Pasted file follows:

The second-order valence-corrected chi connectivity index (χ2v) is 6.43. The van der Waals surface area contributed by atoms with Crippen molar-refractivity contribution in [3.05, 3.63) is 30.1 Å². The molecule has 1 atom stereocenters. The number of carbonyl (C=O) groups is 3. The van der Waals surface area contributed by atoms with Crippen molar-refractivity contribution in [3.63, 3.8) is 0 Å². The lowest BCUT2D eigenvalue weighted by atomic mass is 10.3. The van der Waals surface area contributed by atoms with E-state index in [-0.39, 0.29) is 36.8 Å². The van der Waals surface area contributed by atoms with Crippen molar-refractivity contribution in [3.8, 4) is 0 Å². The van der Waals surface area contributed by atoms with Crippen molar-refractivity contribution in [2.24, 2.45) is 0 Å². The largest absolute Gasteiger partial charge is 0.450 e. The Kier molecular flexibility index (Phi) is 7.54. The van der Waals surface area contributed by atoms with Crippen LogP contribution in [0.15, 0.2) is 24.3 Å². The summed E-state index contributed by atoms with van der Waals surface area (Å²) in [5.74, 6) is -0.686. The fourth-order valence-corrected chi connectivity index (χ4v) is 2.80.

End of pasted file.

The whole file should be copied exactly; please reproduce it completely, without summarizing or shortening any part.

The second-order valence-corrected chi connectivity index (χ2v) is 6.43. The van der Waals surface area contributed by atoms with Crippen molar-refractivity contribution in [3.05, 3.63) is 30.1 Å². The molecule has 1 atom stereocenters. The number of carbonyl (C=O) groups is 3. The van der Waals surface area contributed by atoms with Crippen molar-refractivity contribution in [3.63, 3.8) is 0 Å². The lowest BCUT2D eigenvalue weighted by atomic mass is 10.3. The van der Waals surface area contributed by atoms with E-state index in [-0.39, 0.29) is 36.8 Å². The van der Waals surface area contributed by atoms with Crippen molar-refractivity contribution in [3.8, 4) is 0 Å². The van der Waals surface area contributed by atoms with Crippen molar-refractivity contribution in [2.24, 2.45) is 0 Å². The largest absolute Gasteiger partial charge is 0.450 e. The Kier molecular flexibility index (Phi) is 7.54. The van der Waals surface area contributed by atoms with Crippen LogP contribution in [0.15, 0.2) is 24.3 Å². The summed E-state index contributed by atoms with van der Waals surface area (Å²) in [5.74, 6) is -0.686. The fourth-order valence-corrected chi connectivity index (χ4v) is 2.80.